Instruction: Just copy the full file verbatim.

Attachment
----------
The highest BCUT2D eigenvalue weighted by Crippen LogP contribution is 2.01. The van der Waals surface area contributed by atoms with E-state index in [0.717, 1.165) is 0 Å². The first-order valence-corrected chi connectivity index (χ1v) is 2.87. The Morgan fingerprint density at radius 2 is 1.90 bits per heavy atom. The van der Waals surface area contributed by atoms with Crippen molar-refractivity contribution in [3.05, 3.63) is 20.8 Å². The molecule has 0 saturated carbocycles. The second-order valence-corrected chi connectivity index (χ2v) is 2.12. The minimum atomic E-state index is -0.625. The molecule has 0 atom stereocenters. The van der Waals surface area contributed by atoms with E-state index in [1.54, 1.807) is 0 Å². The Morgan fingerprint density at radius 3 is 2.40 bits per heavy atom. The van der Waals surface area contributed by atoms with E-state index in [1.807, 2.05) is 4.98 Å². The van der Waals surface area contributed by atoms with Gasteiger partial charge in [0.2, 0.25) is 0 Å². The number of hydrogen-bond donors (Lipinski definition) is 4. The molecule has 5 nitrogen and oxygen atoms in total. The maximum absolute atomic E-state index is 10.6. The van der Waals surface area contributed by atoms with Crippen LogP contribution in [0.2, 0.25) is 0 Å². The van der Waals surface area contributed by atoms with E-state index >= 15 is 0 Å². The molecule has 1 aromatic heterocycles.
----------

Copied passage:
The highest BCUT2D eigenvalue weighted by Crippen LogP contribution is 2.01. The van der Waals surface area contributed by atoms with E-state index in [0.717, 1.165) is 0 Å². The first-order valence-corrected chi connectivity index (χ1v) is 2.87. The Morgan fingerprint density at radius 2 is 1.90 bits per heavy atom. The van der Waals surface area contributed by atoms with Crippen molar-refractivity contribution in [3.05, 3.63) is 20.8 Å². The molecule has 0 saturated carbocycles. The second-order valence-corrected chi connectivity index (χ2v) is 2.12. The minimum atomic E-state index is -0.625. The molecule has 0 atom stereocenters. The van der Waals surface area contributed by atoms with E-state index in [1.54, 1.807) is 0 Å². The Morgan fingerprint density at radius 3 is 2.40 bits per heavy atom. The van der Waals surface area contributed by atoms with E-state index in [1.807, 2.05) is 4.98 Å². The van der Waals surface area contributed by atoms with Gasteiger partial charge in [0.2, 0.25) is 0 Å². The number of hydrogen-bond donors (Lipinski definition) is 4. The molecule has 5 nitrogen and oxygen atoms in total. The maximum absolute atomic E-state index is 10.6. The van der Waals surface area contributed by atoms with Crippen LogP contribution in [0.2, 0.25) is 0 Å². The van der Waals surface area contributed by atoms with E-state index >= 15 is 0 Å². The molecule has 1 aromatic heterocycles.